From Pew Research concerning the importance of the Latino vote in 2012:
FL - 15%. For the massive Hispanic community that we keep hearing about within the state, that doesn't seem like a high proportion.
VA & NC - 5%. What particular ethnicity do you think dominates the remaining 95% of the eligible voters within those states?
From the LA Times about the importance of the Latino vote in 2016:
That article was written almost a year ago. A more contemporary source would carry more weight.
Second, it notes that Latinos - on the whole - will consist of over 10%
of all voters within the US.
Finally, it's worth pointing out the figures at the end. 60% of the white electorate means that 42% of the Hispanic electorate would need to vote for a candidate (most likely a Republican, as the black community has been in the Democrats' back pocket for the last 50 years) to secure victory.
If you drop the figure by 1% amongst whites, though - 60 down to 59 - then the Hispanic portion of the vote you need jumps by 5% - up from 42 to 47. Now, we are talking about the same number of voters here - the number of votes you need is a fixed number - so whites carry more electoral punch than blacks, Hispanics, or Asians (who always seem to get left out of this discussion). If you can only influence X% of the voters, then you're better off going for the whites, because there are simply more of them.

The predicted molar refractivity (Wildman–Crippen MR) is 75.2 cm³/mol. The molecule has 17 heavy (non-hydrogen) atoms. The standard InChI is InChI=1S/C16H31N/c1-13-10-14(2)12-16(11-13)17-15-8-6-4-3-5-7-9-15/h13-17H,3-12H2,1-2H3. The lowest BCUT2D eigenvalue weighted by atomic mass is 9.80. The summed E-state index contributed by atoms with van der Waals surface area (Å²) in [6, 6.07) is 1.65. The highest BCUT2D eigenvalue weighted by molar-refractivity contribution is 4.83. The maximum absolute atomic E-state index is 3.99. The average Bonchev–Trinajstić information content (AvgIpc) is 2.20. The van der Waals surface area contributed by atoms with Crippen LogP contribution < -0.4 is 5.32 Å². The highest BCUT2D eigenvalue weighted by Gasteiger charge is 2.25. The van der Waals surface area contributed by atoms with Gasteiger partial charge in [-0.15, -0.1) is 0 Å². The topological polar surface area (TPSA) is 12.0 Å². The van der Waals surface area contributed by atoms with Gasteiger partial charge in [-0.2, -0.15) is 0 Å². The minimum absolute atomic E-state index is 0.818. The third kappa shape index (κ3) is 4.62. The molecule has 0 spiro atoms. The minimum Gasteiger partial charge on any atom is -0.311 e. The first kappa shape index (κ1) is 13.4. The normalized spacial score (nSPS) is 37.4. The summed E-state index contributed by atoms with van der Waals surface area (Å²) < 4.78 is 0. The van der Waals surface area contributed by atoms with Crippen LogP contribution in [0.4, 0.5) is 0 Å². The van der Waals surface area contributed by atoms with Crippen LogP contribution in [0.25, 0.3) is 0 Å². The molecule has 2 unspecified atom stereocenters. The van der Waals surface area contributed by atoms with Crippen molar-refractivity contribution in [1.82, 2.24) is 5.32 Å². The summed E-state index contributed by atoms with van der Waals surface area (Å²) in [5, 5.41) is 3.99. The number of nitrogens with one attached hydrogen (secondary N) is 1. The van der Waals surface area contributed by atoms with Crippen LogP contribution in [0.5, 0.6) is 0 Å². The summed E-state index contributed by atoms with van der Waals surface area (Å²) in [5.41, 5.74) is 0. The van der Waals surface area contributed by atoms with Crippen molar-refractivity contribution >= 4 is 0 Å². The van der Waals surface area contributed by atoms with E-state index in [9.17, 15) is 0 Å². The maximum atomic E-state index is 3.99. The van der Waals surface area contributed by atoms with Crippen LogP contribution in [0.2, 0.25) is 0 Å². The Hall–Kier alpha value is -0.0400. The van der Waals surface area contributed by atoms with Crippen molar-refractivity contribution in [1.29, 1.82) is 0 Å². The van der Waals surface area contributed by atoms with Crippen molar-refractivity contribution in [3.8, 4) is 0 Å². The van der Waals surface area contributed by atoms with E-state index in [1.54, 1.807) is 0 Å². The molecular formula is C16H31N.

If the GOP wants to write off the Latino vote, go right ahead.
White, black, Latino - percentage of voting population by race or ethnicity is irrelevant. For as repugnant a statement as it was, Romney was right in one aspect of his 47% comment - there will be people, regardless of anything, who choose to vote for their party. Die-hards, right now, do not win elections in and of themselves. The swing voters, in battleground states, are who matters. Identifying who they are, and what they care about, is the number one priority for both parties in order to achieve victory. If 80% of Hispanics are die-hard Democrats, will never consider
voting Republican, then the GOP is right to write off the Latino vote and go somewhere it is more likely to have success and gain votes. (I'm just using this as an example, I know it's actually not true.)
Ignoring a specific group of voters within the US boundaries is not a sin, especially when it's clear that they would rather put a ham sandwich in the Oval Office than you.